The U.S. Department of the Treasury on June 11 slapped sanctions on five Russian firms and three Russian individuals for several “significant” malicious cyber-enabled activities, including cyber intrusions in the U.S. energy grid.
The department’s Office of Foreign Assets Control said the sanctions are authorized under President Obama’s Executive Order 13694, “Blocking the Property of Certain Persons Engaging in Significant Malicious Cyber-Enabled Activities,” as amended, and Section 224 of the Countering America’s Adversaries Through Sanctions Act (CAATSA).
While the Treasury’s announcement is vague—and it declined to provide details when asked by POWER—on why the firms or individuals were designated to receive sanctions under the two measures, the government agency said at least three firms provided “material and technological support” to Russia’s Federal Security Service (FSB) and several entities and individuals were owned or controlled by, or acted for or on behalf of, three entities that enabled the FSB.
The Murky World of Cyber Intrusions
Examples of Russia’s “malign and destabilizing cyber activities” cited by the Treasury include the NotPetya cyber-attack and “cyber intrusions against the U.S. energy grid to potentially enable future offensive operations.”
It also points to “global compromises of network infrastructure devices, including routers and switches, also to potentially enable disruptive cyber-attacks,” as well as Russian government activity to track undersea communication cables, “which carry the bulk of the world’s telecommunications data.”
As POWERhas repeatedly reported, the power sector, along with other energy sectors that rely on industrial control systems (ICS), has seen a surge in increasingly sophisticated cyber threat activity, which some firms say is spearheaded by state-sponsored actors.
Global ICS cybersecurity firm Dragos Inc. recently published a series of special reports detailing major malware families that have been designed and deployed to attack electric grids. The company in March noted that before last year, only three families of ICS-specific malware were known: STUXNET, discovered before 2010; BLACKENERGY 2, discovered in 2012; and HAVEX, which emerged in 2013. Over 2017, two new samples emerged. One was CRASHOVERRIDE, the first-ever malware framework identified to have been designed and deployed to attack electric grids, and which impacted a single transmission level substation in Ukraine in December 2016. The second was TRISIS/TRITON, the attack framework which was used to modify application memory on safety instrumented system (SIS) controllers at a Middle Eastern facility to prevent it from functioning correctly, increasing the likelihood of a failure and other physical consequences.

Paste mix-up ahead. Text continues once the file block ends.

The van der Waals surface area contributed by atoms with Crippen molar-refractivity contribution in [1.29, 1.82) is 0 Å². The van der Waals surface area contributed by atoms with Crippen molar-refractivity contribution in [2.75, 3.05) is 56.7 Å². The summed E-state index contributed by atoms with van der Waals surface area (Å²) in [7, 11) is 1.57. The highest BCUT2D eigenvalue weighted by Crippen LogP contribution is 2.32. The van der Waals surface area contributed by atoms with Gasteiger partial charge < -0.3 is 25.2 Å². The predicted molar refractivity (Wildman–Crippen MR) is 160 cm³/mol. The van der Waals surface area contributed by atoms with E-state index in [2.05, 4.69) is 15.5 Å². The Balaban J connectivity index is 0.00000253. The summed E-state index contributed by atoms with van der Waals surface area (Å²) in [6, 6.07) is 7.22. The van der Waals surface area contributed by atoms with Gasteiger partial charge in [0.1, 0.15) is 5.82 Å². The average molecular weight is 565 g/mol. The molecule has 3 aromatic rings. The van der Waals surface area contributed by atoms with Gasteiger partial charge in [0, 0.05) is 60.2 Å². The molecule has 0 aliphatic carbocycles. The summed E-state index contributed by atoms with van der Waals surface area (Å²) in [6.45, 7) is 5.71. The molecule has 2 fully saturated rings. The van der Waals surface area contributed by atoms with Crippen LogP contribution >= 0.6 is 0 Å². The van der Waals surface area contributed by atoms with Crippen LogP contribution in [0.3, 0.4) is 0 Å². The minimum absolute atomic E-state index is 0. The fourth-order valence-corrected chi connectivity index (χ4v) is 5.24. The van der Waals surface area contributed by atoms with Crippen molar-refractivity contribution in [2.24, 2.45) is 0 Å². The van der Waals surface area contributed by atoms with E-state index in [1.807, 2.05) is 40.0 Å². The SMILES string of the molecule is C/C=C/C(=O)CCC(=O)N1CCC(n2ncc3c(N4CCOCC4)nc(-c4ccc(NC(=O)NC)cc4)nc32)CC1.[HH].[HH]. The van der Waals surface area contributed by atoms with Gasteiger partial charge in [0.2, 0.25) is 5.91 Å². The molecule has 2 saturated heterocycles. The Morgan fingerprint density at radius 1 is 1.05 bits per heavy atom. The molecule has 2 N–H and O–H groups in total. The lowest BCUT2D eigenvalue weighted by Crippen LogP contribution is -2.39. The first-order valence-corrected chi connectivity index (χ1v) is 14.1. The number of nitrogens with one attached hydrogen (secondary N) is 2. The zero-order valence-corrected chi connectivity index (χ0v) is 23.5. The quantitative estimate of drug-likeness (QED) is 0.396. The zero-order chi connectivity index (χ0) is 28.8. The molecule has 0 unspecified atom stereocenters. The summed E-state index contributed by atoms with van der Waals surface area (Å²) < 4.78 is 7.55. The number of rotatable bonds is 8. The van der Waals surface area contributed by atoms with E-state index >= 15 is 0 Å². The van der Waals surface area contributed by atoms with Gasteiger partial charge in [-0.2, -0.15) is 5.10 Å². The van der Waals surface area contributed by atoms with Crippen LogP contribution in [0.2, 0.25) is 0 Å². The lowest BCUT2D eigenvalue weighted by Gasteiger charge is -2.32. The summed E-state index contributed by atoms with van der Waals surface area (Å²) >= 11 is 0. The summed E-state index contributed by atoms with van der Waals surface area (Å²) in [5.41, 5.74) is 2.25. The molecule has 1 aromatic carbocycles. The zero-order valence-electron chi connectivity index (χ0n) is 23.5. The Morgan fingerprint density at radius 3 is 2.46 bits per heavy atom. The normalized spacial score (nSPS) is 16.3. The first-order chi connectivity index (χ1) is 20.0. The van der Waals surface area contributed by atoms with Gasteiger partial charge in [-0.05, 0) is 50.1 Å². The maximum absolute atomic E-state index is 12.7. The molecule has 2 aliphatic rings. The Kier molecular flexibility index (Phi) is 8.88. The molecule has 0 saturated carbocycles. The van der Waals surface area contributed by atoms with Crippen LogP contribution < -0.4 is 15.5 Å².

Dragos on June 14 told POWER it has identified five specific motives for targeted malicious cyber activities focused on industrial networks. The recognized reasons are “economic espionage (theft of process detail), intelligence gathering (identify disruption opportunities), actual disruption, training and access to environments, and political posturing and influence.”
On June 14, Sergio Caltagirone, director of Threat Intelligence at Dragos told POWER that “Cyber intrusions into electric grid operational networks are almost exclusively the domain of state-sponsored actors.” Cyber operations require significant resources, long access times, and lack the financial rewards or other motivation for non-state actors, he noted. “Also, given that the consequences of disrupting an industrial process could be catastrophic, many are wary of treading there—given the likely retribution they’d face.”
Who Is Sanctioned?
Russian entities whose property, interests, and transactions are blocked in the U.S. as a result of the June 11 sanctions, include Digital Security, which the Treasury said worked on a “project that would increase Russia’s offensive cyber capabilities for the Russian Intelligence Services, to include the FSB.”
Also blocked are ERPScan and Embedi, which the Treasury said was owned or controlled by Digital Security. Kvant Scientific Research Institute is also included for its “extensive ties” to the FSB, and for serving as a prime contractor on a project for which FSB was allegedly an end user.
The fifth firm, Divetechnoservices, provided material and technological support to the FSB since 2007, including “a variety of underwater equipment and diving systems,” for Russian government agencies, to include the FSB. The three individualslisted in the Treasury’s press release are reportedly associated with Divetechnoservices.
—Sonal Patel is a POWER associate editor (@sonalcpatel, @POWERmagazine)
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